As we waited for the headteacher, I wandered around the school. Snapping away at running kids, playing kids, sleeping kids, fighting kids. It was a world of kids. Children upon children, upon children. Being in that environment again, I was met by blows of startling nostalgia. The kind that comes straight for your heart, a biting memory that makes you feel like crying and going back.

Teachers ordered kids around. Some crooks were told to lie down, a few paces from where we stood. Two of them, fear was already painted in their watery eyes. As the teacher brought down strokes of the cane on their small buttocks, boys yelped for pain. Crying in our direction, hoping that maybe we would help them. We weren’t saviours, just there to do a project. As they twisted in the ground, I burst out laughing. You will say that I am a heartless beast, but come on! Primary school is primary school, boys must be given some small doses. Who knows? Maybe I would have turned out differently if I was never punished?

Finally, the headteacher turned up, an aging matriarch. She showed us the rooms we would be teaching; class seven and class eight raccoons were waiting patiently like hungry lions. Ready to devour us at first sighting.

With Salaton, we took charge of one room. I am not much of a talker, while he gave long spiels about HIV, you understand law guys, I just stood like a ghost on the other side of the room. A silent sentinel, happy to let him do the talking. Relieved of duties, my vision spread across the class, observing. How are class sevens in the eyes of a UNI guy?

Some were dozing off, effects of githeri most likely. That was me back in time, to this day, I struggle listening to people talk. I’ll rather read your damn speech, but standing in front of me, I will as well fall asleep. I have only listened to one guy to give a complete speech, PLO. Because, well, he is PLO.

Or maybe, the kids thought.
“You campus assholes with your fancy clothes and phony accents, think we care about what you have to say? I am going to sleep all through and you can’t do shit.”

They slept. We didn’t do shit. Heck! I doze off in some lectures, who am I to blame them? Few were listening. Shouts of ‘’amenichuna’’ were common. I spotted one boy reading a novel, hiding it under a desk. I smiled at him when he came up to turn another page. He reminded me of myself. Math and physics lessons were my novel reading hours. God is truly faithful, after four years of reading novels in class, I managed to pass. Yet there were guys who never slept, who always listened, copied notes. But then…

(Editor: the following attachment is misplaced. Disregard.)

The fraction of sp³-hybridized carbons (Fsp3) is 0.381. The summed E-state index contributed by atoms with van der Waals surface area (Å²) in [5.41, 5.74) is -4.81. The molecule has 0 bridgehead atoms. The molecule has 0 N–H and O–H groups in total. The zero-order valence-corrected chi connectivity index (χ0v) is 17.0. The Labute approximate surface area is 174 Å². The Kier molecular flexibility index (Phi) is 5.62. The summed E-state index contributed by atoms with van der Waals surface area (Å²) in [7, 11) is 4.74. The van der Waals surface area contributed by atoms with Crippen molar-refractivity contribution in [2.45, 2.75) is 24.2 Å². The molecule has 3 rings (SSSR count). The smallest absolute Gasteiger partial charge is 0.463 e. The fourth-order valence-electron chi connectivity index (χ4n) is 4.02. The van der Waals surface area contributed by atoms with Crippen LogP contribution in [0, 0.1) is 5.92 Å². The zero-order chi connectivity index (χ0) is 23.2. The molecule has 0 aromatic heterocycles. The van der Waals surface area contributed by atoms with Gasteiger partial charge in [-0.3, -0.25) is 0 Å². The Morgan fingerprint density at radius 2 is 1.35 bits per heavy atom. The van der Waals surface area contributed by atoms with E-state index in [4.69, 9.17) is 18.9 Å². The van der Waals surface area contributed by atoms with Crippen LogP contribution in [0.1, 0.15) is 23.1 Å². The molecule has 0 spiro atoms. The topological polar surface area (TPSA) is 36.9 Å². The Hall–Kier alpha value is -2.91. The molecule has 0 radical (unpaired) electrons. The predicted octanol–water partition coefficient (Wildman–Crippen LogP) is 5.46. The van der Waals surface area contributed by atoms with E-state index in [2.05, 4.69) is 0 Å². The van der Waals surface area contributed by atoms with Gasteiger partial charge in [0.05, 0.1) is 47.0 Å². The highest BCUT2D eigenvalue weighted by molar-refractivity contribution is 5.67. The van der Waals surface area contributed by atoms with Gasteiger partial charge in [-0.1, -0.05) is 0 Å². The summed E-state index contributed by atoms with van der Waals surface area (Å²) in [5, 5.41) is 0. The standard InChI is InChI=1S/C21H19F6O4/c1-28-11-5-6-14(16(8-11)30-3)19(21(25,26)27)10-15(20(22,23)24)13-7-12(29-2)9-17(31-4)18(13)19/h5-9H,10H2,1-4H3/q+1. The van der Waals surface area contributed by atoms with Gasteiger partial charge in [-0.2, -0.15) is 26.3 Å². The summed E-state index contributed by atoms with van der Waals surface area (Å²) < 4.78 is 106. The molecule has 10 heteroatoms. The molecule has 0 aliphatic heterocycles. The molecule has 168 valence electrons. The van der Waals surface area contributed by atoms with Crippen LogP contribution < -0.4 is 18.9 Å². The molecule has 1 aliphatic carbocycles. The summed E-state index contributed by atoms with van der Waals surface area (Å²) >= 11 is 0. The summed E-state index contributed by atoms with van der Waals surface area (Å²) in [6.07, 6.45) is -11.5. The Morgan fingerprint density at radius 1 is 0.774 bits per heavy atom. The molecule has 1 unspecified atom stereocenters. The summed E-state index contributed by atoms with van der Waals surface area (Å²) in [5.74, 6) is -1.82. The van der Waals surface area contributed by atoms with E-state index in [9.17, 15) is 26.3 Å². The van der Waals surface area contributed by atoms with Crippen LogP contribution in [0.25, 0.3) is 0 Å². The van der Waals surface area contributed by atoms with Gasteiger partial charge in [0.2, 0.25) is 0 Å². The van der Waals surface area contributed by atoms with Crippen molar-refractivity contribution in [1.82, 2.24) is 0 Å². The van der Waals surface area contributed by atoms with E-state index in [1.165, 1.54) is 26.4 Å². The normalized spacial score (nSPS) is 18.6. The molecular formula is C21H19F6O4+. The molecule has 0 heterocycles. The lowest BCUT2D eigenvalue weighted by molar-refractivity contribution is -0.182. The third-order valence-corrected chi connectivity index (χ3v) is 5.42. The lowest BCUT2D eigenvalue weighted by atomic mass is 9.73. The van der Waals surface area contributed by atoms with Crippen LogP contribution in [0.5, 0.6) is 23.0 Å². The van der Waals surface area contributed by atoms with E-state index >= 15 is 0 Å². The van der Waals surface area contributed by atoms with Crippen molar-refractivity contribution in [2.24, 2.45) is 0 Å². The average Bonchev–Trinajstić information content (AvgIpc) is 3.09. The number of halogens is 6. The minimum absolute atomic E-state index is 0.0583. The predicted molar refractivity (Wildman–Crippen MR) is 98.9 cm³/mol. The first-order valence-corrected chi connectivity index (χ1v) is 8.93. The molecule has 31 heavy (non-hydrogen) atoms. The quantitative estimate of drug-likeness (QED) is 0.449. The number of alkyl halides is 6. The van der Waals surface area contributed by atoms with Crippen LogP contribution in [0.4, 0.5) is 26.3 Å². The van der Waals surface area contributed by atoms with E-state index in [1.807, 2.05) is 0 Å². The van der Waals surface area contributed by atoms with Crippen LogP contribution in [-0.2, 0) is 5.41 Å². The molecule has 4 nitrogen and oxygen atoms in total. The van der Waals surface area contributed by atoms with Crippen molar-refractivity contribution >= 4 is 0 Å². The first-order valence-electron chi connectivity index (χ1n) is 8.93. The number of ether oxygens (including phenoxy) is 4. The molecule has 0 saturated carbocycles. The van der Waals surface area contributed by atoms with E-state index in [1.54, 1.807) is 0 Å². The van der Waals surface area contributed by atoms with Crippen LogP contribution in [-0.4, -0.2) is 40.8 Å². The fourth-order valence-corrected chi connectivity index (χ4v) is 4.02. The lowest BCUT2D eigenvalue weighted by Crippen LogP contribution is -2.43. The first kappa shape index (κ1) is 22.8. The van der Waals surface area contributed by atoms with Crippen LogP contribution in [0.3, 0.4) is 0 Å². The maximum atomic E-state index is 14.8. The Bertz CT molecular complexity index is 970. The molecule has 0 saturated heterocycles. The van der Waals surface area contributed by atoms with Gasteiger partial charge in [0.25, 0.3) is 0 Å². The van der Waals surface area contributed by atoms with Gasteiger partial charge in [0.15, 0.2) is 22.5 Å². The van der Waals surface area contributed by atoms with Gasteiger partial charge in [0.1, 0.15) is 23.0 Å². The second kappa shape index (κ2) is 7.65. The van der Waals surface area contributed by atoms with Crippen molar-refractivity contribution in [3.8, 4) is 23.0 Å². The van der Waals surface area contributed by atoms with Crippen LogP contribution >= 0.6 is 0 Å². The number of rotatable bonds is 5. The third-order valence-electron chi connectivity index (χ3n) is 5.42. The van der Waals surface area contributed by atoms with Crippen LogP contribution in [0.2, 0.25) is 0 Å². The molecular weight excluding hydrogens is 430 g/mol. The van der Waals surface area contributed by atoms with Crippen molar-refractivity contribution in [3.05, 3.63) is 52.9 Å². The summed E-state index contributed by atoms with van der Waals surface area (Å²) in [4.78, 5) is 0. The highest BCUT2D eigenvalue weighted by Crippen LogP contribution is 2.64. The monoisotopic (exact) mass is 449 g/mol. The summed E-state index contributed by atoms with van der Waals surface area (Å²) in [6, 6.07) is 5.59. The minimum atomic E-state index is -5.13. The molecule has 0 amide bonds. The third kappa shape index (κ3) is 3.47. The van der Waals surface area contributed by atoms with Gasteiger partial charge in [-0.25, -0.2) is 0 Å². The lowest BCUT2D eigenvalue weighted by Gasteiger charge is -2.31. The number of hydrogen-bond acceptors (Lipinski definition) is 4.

Some kids are pure savage. I caught another one trying to push the head of his desk mate under the locker. I found it funny. Some girls showed signs of growing into great beauties. Their young, unsullied and nubile breasts, tutted pugnaciously under their sweaters. That description of breasts seems a bit graphic, don’t worry, I am no pedophile, and the eyes will always see. I thought of them growing up. Passing through high school. Then campus. Meeting horny boys who want to impregnate them and disappear. Or sponsors who just want to fuck.

Salaton continued imparting wisdom to the kids.
At the end of it, we changed the approach to be more interactive.
Dreams flew out of bags. They want to be surgeons and doctors and pilots and architects. Sadly, nobody wanted to be a writer. Maybe, we are the last of a dying species, the last breed of writers on planet earth.

 A certain chick asked about attachment. This startled me. A standard seven kid asking about attachment? I mean I did not know shit about attachment until campus. But there was a toddler asking about attachment. Why would a class seven girl be thinking about attachment? What was going on that kid’s head? She must be capitalist at heart.
There are questions kids ask and you feel like hugging them for a century.

“Campus mnachapwa kama sisi?”
“Huko mnavaa uniform?”


  1. This is a beautiful piece..
    A one of a kind...
    Hata mimi hushindwa kwa nini nafanya HIV..

    1. thanks for reading. we are third world maybe

  2. You have this thing of writing our hearts out😁😁

  3. Hehe,,, sauti ghuna...I'll surely die without using that $#!T!!!! Nyc work mahn!

  4. You nailed it.....some units though!